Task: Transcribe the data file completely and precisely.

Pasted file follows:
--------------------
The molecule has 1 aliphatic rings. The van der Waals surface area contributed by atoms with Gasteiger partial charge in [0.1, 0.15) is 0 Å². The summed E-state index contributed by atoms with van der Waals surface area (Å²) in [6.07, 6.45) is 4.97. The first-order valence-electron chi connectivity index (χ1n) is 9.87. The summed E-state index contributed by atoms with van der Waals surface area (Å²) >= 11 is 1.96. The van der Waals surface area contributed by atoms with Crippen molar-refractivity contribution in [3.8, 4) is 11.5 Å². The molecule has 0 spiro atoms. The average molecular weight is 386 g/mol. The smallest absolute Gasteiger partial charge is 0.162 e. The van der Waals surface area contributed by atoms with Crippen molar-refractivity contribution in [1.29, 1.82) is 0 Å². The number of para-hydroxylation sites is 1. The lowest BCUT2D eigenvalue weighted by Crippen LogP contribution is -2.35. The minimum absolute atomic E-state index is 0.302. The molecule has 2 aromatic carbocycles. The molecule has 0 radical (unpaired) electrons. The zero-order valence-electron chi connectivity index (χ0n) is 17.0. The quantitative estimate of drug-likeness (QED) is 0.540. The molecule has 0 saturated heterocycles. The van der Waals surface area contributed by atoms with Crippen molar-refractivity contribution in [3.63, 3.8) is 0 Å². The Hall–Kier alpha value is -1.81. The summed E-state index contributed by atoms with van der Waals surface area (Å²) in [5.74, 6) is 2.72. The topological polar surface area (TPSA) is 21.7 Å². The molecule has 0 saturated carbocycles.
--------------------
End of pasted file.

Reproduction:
The molecule has 1 aliphatic rings. The van der Waals surface area contributed by atoms with Gasteiger partial charge in [0.1, 0.15) is 0 Å². The summed E-state index contributed by atoms with van der Waals surface area (Å²) in [6.07, 6.45) is 4.97. The first-order valence-electron chi connectivity index (χ1n) is 9.87. The summed E-state index contributed by atoms with van der Waals surface area (Å²) >= 11 is 1.96. The van der Waals surface area contributed by atoms with Crippen molar-refractivity contribution in [3.8, 4) is 11.5 Å². The molecule has 0 spiro atoms. The average molecular weight is 386 g/mol. The smallest absolute Gasteiger partial charge is 0.162 e. The van der Waals surface area contributed by atoms with Crippen molar-refractivity contribution in [1.29, 1.82) is 0 Å². The number of para-hydroxylation sites is 1. The lowest BCUT2D eigenvalue weighted by Crippen LogP contribution is -2.35. The minimum absolute atomic E-state index is 0.302. The molecule has 2 aromatic carbocycles. The molecule has 0 radical (unpaired) electrons. The zero-order valence-electron chi connectivity index (χ0n) is 17.0. The quantitative estimate of drug-likeness (QED) is 0.540. The molecule has 0 saturated heterocycles. The van der Waals surface area contributed by atoms with Crippen molar-refractivity contribution in [3.63, 3.8) is 0 Å². The Hall–Kier alpha value is -1.81. The summed E-state index contributed by atoms with van der Waals surface area (Å²) in [5.74, 6) is 2.72. The topological polar surface area (TPSA) is 21.7 Å². The molecule has 0 saturated carbocycles.